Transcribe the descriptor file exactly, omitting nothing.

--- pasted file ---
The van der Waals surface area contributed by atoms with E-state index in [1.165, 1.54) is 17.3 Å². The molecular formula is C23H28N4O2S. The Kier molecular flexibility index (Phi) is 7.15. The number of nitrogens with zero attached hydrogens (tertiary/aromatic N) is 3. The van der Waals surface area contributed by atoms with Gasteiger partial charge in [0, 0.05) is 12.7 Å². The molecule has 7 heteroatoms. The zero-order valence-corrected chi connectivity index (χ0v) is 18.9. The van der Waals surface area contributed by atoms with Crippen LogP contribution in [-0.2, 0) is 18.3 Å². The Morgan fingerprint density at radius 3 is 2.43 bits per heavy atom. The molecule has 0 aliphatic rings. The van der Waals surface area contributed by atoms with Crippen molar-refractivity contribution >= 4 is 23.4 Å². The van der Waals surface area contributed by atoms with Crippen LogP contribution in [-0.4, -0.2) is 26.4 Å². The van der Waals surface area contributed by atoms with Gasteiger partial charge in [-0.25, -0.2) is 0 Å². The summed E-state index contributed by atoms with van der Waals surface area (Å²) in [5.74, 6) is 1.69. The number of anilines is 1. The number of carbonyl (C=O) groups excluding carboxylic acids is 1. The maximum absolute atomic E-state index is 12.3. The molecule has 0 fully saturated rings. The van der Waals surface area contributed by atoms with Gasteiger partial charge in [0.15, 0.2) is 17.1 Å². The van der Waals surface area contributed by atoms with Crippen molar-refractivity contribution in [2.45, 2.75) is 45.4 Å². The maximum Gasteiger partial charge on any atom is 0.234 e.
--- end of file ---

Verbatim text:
The van der Waals surface area contributed by atoms with E-state index in [1.165, 1.54) is 17.3 Å². The molecular formula is C23H28N4O2S. The Kier molecular flexibility index (Phi) is 7.15. The number of nitrogens with zero attached hydrogens (tertiary/aromatic N) is 3. The van der Waals surface area contributed by atoms with Gasteiger partial charge in [0, 0.05) is 12.7 Å². The molecule has 7 heteroatoms. The zero-order valence-corrected chi connectivity index (χ0v) is 18.9. The van der Waals surface area contributed by atoms with Crippen LogP contribution in [-0.2, 0) is 18.3 Å². The Morgan fingerprint density at radius 3 is 2.43 bits per heavy atom. The molecule has 0 aliphatic rings. The van der Waals surface area contributed by atoms with Crippen molar-refractivity contribution >= 4 is 23.4 Å². The van der Waals surface area contributed by atoms with Crippen LogP contribution in [-0.4, -0.2) is 26.4 Å². The van der Waals surface area contributed by atoms with Gasteiger partial charge in [-0.25, -0.2) is 0 Å². The summed E-state index contributed by atoms with van der Waals surface area (Å²) in [5.74, 6) is 1.69. The number of anilines is 1. The number of carbonyl (C=O) groups excluding carboxylic acids is 1. The maximum absolute atomic E-state index is 12.3. The molecule has 0 fully saturated rings. The van der Waals surface area contributed by atoms with Gasteiger partial charge in [0.15, 0.2) is 17.1 Å². The van der Waals surface area contributed by atoms with Crippen molar-refractivity contribution in [2.45, 2.75) is 45.4 Å². The maximum Gasteiger partial charge on any atom is 0.234 e.